The Corpus Christi Old Car Museum Auction

Lot 154
1963 Apollo 3500 GT Coupe
OFFERED WITHOUT RESERVE


Selling on Saturday

1963 Apollo 3500 GT Coupe
Coachwork by Carrozzeria Intermeccanica of Turin

CHASSIS NO: 1003

• The very first Apollo coupe produced
• Beautifully restored and presented
• All-aluminum 3.5-liter V-8 power
• 1 of only 88 Apollos produced in all
• Exhibited at Concorso Italiano in 2013


The Apollo GT – America’s Ferrari

While the Apollo GT was one of the best marriages of Italian style with American performance, many enthusiasts are unaware of this Ferrari GT contender built by hand in Italy and assembled in Oakland, California during 1963-1965.

In 1960, a trio of Northern California twenty-somethings noticed imported sports cars had a major deficiency: while admired by enthusiasts for exotic styling and high performance, foreign sports cars had also developed a nasty reputation for unreliability. It was a brave man or woman who would drive a Ferrari in five o'clock traffic – and never on a cross-country journey. "Everyone said 'wouldn't it be great if we could have an Italian body and chassis with a reliable American engine and running gear,’" recalls Milt Brown. So Brown, Ron Plescia and Ned Davis pooled their resources to create a fast, powerful gran turismo in the tradition and style of Ferrari and Maserati, but with the room, reliability and serviceability of a Buick: The Apollo GT.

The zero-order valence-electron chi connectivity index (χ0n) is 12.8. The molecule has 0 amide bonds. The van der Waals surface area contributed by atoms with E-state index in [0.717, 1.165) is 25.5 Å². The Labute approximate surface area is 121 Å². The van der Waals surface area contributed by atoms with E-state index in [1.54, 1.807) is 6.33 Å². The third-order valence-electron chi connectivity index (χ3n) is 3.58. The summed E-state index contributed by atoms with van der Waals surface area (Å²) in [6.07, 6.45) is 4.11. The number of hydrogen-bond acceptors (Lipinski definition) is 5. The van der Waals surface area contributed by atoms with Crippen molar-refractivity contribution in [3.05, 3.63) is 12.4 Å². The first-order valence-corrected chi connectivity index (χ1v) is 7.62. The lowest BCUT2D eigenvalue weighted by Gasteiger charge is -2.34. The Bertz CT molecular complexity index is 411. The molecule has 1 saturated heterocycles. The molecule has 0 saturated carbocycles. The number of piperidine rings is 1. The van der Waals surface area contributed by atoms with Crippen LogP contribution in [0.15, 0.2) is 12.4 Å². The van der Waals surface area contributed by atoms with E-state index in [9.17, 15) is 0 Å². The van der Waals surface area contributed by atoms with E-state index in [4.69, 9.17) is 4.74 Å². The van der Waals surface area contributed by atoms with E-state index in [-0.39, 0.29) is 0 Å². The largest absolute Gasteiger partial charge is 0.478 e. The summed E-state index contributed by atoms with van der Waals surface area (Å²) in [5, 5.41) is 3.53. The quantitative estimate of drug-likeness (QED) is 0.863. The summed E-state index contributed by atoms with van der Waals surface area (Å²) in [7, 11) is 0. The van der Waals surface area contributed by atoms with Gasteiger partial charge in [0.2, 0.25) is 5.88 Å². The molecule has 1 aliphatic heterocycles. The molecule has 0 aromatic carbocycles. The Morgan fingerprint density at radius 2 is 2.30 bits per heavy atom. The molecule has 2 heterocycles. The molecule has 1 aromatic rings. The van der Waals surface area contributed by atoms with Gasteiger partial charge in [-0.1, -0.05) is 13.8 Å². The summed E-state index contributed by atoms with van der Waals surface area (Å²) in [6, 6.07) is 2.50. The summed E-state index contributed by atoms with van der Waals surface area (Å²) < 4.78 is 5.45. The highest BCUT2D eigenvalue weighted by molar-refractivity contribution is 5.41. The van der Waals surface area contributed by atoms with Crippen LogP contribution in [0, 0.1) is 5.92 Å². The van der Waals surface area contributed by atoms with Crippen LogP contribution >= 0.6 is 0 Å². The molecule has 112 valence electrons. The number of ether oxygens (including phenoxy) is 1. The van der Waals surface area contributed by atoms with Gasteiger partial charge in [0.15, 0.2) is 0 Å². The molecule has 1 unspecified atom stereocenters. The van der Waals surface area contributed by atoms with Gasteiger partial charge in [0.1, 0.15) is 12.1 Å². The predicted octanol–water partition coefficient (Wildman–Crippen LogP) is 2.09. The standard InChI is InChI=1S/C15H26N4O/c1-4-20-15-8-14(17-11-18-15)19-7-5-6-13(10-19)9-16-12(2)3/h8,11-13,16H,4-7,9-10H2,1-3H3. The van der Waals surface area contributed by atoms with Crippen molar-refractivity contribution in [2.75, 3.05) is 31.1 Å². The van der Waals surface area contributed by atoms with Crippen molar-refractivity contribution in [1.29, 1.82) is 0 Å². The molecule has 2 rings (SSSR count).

The challenge was finding a coachbuilder who could produce bodies economically in a limited series. A chance meeting at the 1961 Monaco Grand Prix introduced Brown to Frank Reisner of Carrozzeria Intermeccanica of Torino, Italy. Reisner was an absolute genius who found ways to economize production without skimping on quality; he could supply complete bodies by hand at a fraction of the cost of a Pininfarina or Bertone. Striking a partnership with Reisner, Brown returned from Europe to set up International Motor Cars with his associates and begin designing the Apollo.